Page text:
More than half of consumers eat across a 15-hour span daily, study finds

By Hal Conick contact

- Last updated on GMT

Many consumers eat over longer time-spans than they realize, say researchers
Many consumers eat over longer time-spans than they realize, say researchers

Related tags: Nutrition

Consumers end up eating for much longer stretches of the day than they had anticipated with over half of adults eating over a 15-hour span daily, says new research.

The study, which appeared in Cell Metabolism​, found that although most participants thought they didn’t eat regularly outside of their breakfast, lunch, dinner and snack routines, they actually ended up eating throughout the day and well into the night​. This led to “metabolic jetlag,”​ the study found, which is similar to what one might experience from jet travel between time zones.

Why is this problematic? With the litany of on-the-go snacks available to consumers now, it is much easier for people to fill their days and nights with constant, quick snacks.

Satchidananda Panda, an associate professor in the Regulatory Biology Laboratory at the Salk Institute for Biological Studies, told BakeryandSnacks this has been found to be a harmful pattern for sleep and obesity for living animals of all kinds. He and other researchers at Salk wanted to test this theory on humans.   

“If animals eat continually over a long period of time, [they become] obese, have high cholesterol and all kinds of chronic metabolic diseases. That’s why we wanted to test when people eat,”​ he said. “It has been shown that this eating pattern is unhealthy.”

Testing the subjects

Panda and fellow study author Shubhroz Gill monitored what 150 local San Diego men and women ate via a newly-created smartphone app.

For three weeks, the participants (ages 21 to 55) shot photos of all the food, drinks and nutritional supplements they consumed and entered them into the app. They were not asked to alter their diets. The app tracked caloric intake of the food, as well as where and when it was consumed.

After the three weeks, researchers found that food intake was not only erratic, but it happened on a continuous basis.  

“Most people don’t actually realize [what they eat],”​ he said. “They didn’t even realize they were eating so many times throughout the day … Most of us don’t realize how frequently we’re eating, it’s almost like if I don’t stand in front of a mirror, I don’t know what I look like. And if I turn in front of the mirror, I’m surprised. That’s exactly what happened.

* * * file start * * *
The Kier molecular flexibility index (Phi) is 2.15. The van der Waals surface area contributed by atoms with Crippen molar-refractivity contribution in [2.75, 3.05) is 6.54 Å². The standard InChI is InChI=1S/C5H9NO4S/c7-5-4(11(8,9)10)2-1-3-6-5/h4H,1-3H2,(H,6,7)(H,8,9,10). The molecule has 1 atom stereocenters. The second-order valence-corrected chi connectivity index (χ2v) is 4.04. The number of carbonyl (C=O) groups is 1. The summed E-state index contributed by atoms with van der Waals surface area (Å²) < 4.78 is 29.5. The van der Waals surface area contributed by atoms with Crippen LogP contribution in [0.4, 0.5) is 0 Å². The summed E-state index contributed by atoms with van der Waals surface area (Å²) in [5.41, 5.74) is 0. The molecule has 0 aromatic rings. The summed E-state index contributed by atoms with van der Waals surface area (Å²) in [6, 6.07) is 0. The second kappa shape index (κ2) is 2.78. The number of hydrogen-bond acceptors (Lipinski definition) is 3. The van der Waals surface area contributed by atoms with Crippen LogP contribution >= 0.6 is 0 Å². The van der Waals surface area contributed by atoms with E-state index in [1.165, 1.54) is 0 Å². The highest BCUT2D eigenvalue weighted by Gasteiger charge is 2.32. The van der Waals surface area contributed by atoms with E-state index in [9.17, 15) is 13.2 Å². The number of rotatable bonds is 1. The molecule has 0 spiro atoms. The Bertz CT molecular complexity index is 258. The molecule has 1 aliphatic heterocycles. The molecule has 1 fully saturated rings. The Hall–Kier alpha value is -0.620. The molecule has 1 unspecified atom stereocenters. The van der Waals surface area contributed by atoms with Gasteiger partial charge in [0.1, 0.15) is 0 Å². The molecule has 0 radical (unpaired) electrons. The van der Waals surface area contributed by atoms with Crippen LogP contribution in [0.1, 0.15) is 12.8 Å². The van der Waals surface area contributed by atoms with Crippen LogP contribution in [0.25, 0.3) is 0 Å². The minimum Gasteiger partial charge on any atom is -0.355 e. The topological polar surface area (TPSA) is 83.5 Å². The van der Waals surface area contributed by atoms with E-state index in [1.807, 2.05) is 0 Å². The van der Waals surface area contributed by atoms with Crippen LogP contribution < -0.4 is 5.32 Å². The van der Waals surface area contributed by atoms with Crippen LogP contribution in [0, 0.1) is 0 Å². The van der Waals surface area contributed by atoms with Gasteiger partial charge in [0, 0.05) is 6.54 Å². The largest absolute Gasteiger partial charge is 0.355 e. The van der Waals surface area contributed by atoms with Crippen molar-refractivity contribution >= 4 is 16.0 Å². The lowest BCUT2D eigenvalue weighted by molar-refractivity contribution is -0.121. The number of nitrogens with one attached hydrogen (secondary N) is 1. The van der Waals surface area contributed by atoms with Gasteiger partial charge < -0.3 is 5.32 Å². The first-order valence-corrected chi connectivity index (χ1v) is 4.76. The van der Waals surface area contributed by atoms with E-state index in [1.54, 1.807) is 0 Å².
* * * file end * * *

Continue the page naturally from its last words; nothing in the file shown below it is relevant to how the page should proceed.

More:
“Everyone had an idea how they’re eating. But they looked at the data and even they were surprised how they were eating.”

Panda said he wants to expand the study to look at a much larger group of Americans. He hopes to utilize big data via a new app​ to find how people use certain foods, what is consumed by area, gender differences of consumption, when they take vitamins and minerals and the interaction between what people consume.

Facts found within the study

Some of the information found in this study includes:

  • Less than 25% of calories came before noon on average; more than 35% came after 6 p.m.
  • The daily intake exceeded 14.75 hours of half of the participants.
  • Overweight participants who were accustomed to eating more than 14 hours a day reported reduced body weight by 3.5%, increased energy and improved sleep by reducing consumption time to 10 to 11 hours.

“While the relative contribution of daily eating pattern, calories, and nutrition quality to multifaceted health improvement in humans should be examined in detail in future studies, our results highlight that suitable manipulation of the diurnal temporal pattern of caloric intake is a feasible therapeutic approach for improving human health in the free-living condition, in spite of the vast variety of food and beverage types consumed by the average person from day to day,”​ the study said. 

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